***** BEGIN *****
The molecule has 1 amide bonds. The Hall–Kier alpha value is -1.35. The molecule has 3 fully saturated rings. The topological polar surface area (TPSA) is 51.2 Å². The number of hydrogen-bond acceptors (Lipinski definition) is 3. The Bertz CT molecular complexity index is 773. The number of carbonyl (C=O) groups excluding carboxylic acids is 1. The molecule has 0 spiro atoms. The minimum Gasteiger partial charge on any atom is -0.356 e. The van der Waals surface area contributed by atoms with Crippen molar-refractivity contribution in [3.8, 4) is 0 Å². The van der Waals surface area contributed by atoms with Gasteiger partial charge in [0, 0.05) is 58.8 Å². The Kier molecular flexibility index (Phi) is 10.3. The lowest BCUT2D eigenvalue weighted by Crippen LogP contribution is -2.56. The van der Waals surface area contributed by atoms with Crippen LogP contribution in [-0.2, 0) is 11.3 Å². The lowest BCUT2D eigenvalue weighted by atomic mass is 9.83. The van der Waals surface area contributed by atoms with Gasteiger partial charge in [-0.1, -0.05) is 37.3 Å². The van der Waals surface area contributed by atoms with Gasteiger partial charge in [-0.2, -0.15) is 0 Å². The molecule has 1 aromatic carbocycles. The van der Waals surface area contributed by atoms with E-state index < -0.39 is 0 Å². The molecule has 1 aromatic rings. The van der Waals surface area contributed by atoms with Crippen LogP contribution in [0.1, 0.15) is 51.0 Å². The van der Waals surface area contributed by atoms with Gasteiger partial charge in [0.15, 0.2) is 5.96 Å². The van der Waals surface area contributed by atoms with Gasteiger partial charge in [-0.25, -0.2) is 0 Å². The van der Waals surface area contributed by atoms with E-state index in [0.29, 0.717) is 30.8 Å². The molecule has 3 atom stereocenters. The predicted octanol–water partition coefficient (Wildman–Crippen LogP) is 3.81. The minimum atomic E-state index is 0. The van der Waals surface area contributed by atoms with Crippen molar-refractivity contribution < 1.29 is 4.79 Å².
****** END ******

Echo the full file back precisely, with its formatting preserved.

The molecule has 1 amide bonds. The Hall–Kier alpha value is -1.35. The molecule has 3 fully saturated rings. The topological polar surface area (TPSA) is 51.2 Å². The number of hydrogen-bond acceptors (Lipinski definition) is 3. The Bertz CT molecular complexity index is 773. The number of carbonyl (C=O) groups excluding carboxylic acids is 1. The molecule has 0 spiro atoms. The minimum Gasteiger partial charge on any atom is -0.356 e. The van der Waals surface area contributed by atoms with Crippen molar-refractivity contribution in [3.8, 4) is 0 Å². The van der Waals surface area contributed by atoms with Gasteiger partial charge in [0, 0.05) is 58.8 Å². The Kier molecular flexibility index (Phi) is 10.3. The lowest BCUT2D eigenvalue weighted by Crippen LogP contribution is -2.56. The van der Waals surface area contributed by atoms with Crippen LogP contribution in [-0.2, 0) is 11.3 Å². The lowest BCUT2D eigenvalue weighted by atomic mass is 9.83. The van der Waals surface area contributed by atoms with Gasteiger partial charge in [-0.1, -0.05) is 37.3 Å². The van der Waals surface area contributed by atoms with Gasteiger partial charge in [-0.2, -0.15) is 0 Å². The molecule has 1 aromatic carbocycles. The van der Waals surface area contributed by atoms with E-state index < -0.39 is 0 Å². The molecule has 1 aromatic rings. The van der Waals surface area contributed by atoms with Crippen LogP contribution in [0.1, 0.15) is 51.0 Å². The van der Waals surface area contributed by atoms with Gasteiger partial charge in [0.15, 0.2) is 5.96 Å². The van der Waals surface area contributed by atoms with Gasteiger partial charge in [-0.25, -0.2) is 0 Å². The van der Waals surface area contributed by atoms with E-state index in [0.29, 0.717) is 30.8 Å². The molecule has 3 atom stereocenters. The predicted octanol–water partition coefficient (Wildman–Crippen LogP) is 3.81. The minimum atomic E-state index is 0. The van der Waals surface area contributed by atoms with Crippen molar-refractivity contribution < 1.29 is 4.79 Å².